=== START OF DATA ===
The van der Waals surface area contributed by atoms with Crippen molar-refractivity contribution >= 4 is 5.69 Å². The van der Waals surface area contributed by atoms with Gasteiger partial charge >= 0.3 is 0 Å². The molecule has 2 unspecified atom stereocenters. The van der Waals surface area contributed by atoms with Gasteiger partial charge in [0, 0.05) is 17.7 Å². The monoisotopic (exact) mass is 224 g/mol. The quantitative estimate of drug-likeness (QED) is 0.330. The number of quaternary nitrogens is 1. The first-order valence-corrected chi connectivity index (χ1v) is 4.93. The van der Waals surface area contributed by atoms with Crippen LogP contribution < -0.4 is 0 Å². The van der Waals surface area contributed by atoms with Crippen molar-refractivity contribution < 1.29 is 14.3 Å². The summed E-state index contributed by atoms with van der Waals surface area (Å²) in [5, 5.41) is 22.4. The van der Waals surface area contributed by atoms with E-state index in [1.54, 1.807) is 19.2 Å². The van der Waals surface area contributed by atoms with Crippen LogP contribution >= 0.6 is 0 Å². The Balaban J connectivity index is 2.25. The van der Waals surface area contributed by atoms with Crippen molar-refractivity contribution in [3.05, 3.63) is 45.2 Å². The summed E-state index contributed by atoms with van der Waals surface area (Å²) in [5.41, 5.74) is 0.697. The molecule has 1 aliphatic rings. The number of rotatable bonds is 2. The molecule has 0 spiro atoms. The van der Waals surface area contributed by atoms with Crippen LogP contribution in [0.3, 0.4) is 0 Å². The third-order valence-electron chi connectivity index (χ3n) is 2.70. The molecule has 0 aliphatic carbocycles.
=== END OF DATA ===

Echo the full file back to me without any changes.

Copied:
The van der Waals surface area contributed by atoms with Crippen molar-refractivity contribution >= 4 is 5.69 Å². The van der Waals surface area contributed by atoms with Gasteiger partial charge >= 0.3 is 0 Å². The molecule has 2 unspecified atom stereocenters. The van der Waals surface area contributed by atoms with Gasteiger partial charge in [0, 0.05) is 17.7 Å². The monoisotopic (exact) mass is 224 g/mol. The quantitative estimate of drug-likeness (QED) is 0.330. The number of quaternary nitrogens is 1. The first-order valence-corrected chi connectivity index (χ1v) is 4.93. The van der Waals surface area contributed by atoms with Crippen LogP contribution < -0.4 is 0 Å². The van der Waals surface area contributed by atoms with Crippen molar-refractivity contribution < 1.29 is 14.3 Å². The summed E-state index contributed by atoms with van der Waals surface area (Å²) in [5, 5.41) is 22.4. The van der Waals surface area contributed by atoms with E-state index in [1.54, 1.807) is 19.2 Å². The van der Waals surface area contributed by atoms with Crippen LogP contribution >= 0.6 is 0 Å². The Balaban J connectivity index is 2.25. The van der Waals surface area contributed by atoms with Crippen molar-refractivity contribution in [3.05, 3.63) is 45.2 Å². The summed E-state index contributed by atoms with van der Waals surface area (Å²) in [5.41, 5.74) is 0.697. The molecule has 1 aliphatic rings. The number of rotatable bonds is 2. The molecule has 0 spiro atoms. The van der Waals surface area contributed by atoms with Crippen LogP contribution in [0.3, 0.4) is 0 Å². The third-order valence-electron chi connectivity index (χ3n) is 2.70. The molecule has 0 aliphatic carbocycles.